Researchers from Harvard University’s Wyss Institute for Biologically Inspired Engineering, John A. Paulson School of Engineering and Applied Sciences and the Baruch College at the City University of New York have developed a special robot gripper that can hold soft and delicate organisms without harming them.

The robot gripper developed by the researchers is capable of grabbing and holding a jellyfish without causing any harm to the organism. Jellyfishes are one of the most delicate creatures on the planet. These organisms contain 95% of water. So, holding such organisms is not an easy task for any traditional robotic grippers.

However, the collaborative work of scientists from three prominent institutions resulted positively. They were able to develop a robot, with long finger-like grippers, that was able to grab and hold a jellyfish without hurting the delicate sea-dweller.

Michael Tessler, a post-doctorate fellow at the American Museum of Natural History said, “These tools were developed for working in remote areas like the deep sea and for handling a diversity of invertebrates,”.

Now, the jellyfish is an organism that does not make any sound to convey pain or stress. So, to find out how the jellyfish felt when the robot held it, the scientists performed a special test on it. The genomic analysis is an analysis of the genes that are secreted by the organism when it is under stress. By performing such an analysis on the subject, the scientist found out that the jellyfish sweltered much less stress-related genes than when traditional grippers clasped them.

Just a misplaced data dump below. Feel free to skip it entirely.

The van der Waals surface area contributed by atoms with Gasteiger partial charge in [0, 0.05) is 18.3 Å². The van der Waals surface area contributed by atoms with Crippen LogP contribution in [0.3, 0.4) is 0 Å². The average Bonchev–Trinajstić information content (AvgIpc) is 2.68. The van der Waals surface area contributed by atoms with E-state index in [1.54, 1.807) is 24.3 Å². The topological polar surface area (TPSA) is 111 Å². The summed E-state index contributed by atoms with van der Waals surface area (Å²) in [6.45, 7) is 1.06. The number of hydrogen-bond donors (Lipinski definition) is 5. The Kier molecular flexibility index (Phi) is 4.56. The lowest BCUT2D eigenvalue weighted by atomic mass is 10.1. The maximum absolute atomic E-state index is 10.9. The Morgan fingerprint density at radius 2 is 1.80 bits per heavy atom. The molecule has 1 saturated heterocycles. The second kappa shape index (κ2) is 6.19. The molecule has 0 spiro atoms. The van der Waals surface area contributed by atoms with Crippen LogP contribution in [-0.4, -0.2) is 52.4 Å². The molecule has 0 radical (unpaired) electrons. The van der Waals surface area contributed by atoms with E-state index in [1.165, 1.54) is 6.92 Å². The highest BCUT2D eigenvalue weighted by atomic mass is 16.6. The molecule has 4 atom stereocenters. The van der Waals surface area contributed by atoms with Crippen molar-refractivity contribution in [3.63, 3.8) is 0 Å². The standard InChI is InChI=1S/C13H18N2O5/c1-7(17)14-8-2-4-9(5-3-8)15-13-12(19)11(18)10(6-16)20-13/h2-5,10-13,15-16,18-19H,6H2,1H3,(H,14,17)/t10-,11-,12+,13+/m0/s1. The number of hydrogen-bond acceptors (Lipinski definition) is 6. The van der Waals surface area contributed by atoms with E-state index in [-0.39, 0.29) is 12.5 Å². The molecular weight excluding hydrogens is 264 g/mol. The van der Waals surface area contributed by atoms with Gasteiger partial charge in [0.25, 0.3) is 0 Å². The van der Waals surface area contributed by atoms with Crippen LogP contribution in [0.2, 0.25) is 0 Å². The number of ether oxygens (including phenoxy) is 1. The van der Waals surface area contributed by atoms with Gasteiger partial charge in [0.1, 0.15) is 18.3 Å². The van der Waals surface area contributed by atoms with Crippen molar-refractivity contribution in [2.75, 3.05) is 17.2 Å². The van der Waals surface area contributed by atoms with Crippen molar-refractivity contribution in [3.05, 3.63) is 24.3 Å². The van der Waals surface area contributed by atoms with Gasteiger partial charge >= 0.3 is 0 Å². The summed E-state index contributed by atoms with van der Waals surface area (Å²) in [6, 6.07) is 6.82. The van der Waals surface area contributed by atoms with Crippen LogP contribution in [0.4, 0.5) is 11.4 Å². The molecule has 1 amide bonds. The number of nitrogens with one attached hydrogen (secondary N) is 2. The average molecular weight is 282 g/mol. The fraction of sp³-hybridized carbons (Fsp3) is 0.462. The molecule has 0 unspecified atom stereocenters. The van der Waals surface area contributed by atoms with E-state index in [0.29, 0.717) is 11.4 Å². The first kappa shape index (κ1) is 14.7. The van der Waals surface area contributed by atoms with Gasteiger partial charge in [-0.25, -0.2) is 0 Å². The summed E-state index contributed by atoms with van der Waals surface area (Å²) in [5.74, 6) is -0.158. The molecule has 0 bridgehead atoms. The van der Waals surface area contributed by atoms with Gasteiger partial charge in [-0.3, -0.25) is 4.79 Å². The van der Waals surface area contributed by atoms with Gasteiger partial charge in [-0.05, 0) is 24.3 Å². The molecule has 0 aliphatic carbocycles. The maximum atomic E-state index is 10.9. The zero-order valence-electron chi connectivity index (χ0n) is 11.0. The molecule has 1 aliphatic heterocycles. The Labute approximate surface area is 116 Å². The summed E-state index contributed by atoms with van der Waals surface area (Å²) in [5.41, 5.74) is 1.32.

“Nobody really knows how these animals experience this handling. We used genomic tools to help answer this and found the soft robotic tools indeed cause less disturbance to the animals in terms of the genes they are using.” continued Tessler, the post-doctorate fellow.

According to the professor of Biology at the City University of NY, David Gruber, they plan to integrate this “ultra-gentle robot” with other advanced technologies to perform deep-sea medical check-ups without hurting the delicate organisms that live far under the oceans.